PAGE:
But, miraculously, almost everything survived the carnage. The ground floor and first floor of the three-storey building reopened in 1999, but the basement remained closed. This month, Lebanese prime minister Tammam Salam, minister of culture, Raymond Araiji, and Italian foreign minister Paolo Gentiloni, presided over its reopening.
The restoration project was funded by a €1.2 million (Dh4.7m) grant from the Italian government and supported by Italian conservators.

From a report in the The National newspaper, Dubai
Apparently there are 1300 of the 100,000 available objects on display. But the installations and interesting displays in wide open spaces give the space a very good feeling.
Culturally enriched, we walked back down the hill to the popular Armenian restaurant, Mayrig . At 12:30 we were the first to arrive for lunch, the place steadily filled up. And the food was delicious! $53 for both of us.
mayrig day
Having covered a lot of kilometres during the day we had some quiet time before heading out in the early evening to Leila on the Zaitunay Marina for a light meal.

Monday 5th November we returned to the area around parliament to look at a few more ancient monuments. Monday brought traffic gridlock and provided an interesting contrast to our quiet Sunday introduction. From the Al Omari Mosque to the Roman Baths ruins and returning to the Blue Mosque where Andrew went in for a look. Andrew being dressed appropriately, and me not wanting to put on robes.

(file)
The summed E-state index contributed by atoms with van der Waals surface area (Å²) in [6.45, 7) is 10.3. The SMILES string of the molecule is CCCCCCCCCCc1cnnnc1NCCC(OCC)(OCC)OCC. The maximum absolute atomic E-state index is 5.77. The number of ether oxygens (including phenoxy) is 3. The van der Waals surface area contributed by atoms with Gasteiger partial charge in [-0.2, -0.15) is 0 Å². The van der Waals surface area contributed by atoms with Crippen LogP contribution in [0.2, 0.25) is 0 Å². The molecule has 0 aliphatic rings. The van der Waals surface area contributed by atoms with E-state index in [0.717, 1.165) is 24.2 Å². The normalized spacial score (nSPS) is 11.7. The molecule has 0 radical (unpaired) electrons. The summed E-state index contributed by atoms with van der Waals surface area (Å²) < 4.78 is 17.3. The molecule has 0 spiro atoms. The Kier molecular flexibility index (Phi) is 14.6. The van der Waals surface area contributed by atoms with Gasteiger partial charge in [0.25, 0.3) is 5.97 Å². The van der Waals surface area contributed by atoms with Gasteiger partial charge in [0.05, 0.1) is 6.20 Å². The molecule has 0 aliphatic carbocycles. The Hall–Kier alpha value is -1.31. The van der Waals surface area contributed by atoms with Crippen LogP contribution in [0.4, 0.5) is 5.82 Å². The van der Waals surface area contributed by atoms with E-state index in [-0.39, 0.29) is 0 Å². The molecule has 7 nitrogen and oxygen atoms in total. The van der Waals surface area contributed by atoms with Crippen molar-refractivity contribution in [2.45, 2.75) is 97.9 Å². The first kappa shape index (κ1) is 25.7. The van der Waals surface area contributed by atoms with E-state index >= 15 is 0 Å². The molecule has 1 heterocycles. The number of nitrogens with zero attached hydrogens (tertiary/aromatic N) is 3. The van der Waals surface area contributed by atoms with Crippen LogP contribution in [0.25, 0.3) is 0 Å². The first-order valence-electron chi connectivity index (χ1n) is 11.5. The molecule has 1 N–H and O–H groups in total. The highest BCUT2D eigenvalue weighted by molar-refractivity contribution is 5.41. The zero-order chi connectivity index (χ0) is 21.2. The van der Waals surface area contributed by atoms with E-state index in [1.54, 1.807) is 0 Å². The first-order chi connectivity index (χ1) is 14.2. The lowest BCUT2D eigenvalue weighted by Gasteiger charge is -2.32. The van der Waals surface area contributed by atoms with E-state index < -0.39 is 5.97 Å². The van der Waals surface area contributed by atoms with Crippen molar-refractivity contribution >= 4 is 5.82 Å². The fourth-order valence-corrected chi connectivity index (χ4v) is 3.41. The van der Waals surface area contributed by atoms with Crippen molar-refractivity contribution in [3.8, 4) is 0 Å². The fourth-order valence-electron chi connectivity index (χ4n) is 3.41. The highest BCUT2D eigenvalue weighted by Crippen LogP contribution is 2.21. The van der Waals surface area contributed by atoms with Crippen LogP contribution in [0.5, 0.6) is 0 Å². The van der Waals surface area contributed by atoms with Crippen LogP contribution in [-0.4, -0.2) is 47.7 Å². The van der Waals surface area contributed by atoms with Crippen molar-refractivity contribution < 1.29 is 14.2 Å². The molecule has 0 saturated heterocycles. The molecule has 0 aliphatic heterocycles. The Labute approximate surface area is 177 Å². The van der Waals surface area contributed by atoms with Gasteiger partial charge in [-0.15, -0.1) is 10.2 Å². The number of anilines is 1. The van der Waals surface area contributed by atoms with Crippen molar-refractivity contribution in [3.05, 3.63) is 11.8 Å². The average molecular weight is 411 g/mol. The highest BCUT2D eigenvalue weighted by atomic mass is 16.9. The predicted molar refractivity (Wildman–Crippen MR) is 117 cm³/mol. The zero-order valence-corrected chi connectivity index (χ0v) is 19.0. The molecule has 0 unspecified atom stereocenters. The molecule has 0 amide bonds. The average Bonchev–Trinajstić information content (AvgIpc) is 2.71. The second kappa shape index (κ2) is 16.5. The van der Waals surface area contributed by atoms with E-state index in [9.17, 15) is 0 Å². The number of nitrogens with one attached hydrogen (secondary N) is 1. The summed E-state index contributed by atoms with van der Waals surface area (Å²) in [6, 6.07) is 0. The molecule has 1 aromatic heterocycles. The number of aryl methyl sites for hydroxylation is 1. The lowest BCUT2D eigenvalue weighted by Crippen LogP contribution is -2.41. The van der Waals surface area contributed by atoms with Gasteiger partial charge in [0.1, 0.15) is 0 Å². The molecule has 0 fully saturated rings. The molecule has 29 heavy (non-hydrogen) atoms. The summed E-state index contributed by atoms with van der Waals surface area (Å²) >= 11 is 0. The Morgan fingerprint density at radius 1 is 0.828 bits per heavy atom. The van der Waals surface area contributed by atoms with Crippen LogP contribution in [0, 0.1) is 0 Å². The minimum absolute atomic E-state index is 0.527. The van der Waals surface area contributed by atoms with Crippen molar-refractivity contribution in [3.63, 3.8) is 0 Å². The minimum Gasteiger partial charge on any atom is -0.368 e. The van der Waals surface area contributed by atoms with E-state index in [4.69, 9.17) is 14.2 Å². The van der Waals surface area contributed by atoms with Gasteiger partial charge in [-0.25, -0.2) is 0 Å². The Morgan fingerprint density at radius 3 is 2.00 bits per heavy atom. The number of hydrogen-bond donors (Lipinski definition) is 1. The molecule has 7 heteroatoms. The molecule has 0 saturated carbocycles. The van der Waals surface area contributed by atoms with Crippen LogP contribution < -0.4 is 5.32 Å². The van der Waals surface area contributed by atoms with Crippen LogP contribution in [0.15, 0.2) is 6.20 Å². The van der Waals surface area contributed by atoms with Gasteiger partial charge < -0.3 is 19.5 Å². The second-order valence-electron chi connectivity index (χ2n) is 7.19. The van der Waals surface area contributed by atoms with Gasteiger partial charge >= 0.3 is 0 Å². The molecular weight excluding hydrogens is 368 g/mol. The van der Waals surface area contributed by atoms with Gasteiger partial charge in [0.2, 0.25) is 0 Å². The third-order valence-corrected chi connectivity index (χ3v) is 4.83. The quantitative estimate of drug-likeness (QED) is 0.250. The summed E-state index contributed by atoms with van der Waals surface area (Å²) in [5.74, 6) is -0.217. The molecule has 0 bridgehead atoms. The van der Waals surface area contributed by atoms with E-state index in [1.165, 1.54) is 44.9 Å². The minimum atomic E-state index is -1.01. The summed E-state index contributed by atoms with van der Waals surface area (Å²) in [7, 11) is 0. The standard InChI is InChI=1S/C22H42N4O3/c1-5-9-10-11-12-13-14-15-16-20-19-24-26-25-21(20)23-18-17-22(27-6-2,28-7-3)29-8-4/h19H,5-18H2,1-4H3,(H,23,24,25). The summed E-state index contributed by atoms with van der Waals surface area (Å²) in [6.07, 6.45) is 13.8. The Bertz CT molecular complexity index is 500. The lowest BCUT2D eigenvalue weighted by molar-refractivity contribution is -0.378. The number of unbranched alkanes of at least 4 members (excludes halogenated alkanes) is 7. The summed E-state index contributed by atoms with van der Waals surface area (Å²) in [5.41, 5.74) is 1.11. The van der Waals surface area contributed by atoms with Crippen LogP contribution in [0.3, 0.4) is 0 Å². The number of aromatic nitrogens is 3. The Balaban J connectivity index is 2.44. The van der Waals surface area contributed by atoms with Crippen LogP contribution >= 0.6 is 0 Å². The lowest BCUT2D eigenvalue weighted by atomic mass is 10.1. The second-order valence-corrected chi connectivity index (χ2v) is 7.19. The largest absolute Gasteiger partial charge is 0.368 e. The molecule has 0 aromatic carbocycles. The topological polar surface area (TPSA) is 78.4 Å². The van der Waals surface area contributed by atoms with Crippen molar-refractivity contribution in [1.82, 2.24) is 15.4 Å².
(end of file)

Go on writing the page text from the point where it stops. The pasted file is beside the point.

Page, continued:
We then walked down to the American University of Beirut campus but decided to have lunch at Socrates before entering the grounds. Andrew was happy to learn the day’s special was Lamb and we both had a tasty Lamb stew, and some Kibbeh.

The AUB campus is huge with views over the sea and large population of cats. According to the University website after the war a lot of cats were abandoned there and now the University has an actual corporate operating policy on cats. We wanted to see the Historical Museum there. We found it interesting with good items and informative displays. And they had a very nice necklace in the museum shop Smile
A distinctive feature in Beirut are the large numbers of taxis roaming that toot and stop at the prospect of getting a potential customer. Some cars are smart, and other end of the spectrum, are wrecks. But they all sound their horn incessantly, hoping you want to ride with them. In the beginning we acknowledged each taxi, “no, no we don’t want a ride”, our friendly smile and wave said. By the end, we either didn’t even notice them or we consciously just ignored them

Andrew was very excited to see a Maclaren showroom on the walk back to the hotel. He noted 5 models on display and acknowledged they were too low to the ground for it to be a practical car for him (as if he was ever going to get one!) We were staying in a part of town where luxury cars were the norm. After seeing so many Porsche, Lamborghini and Ferraris one becomes a little blasé.

The Lebanese produced Red wines, were very nice and it was good to try a few varieties.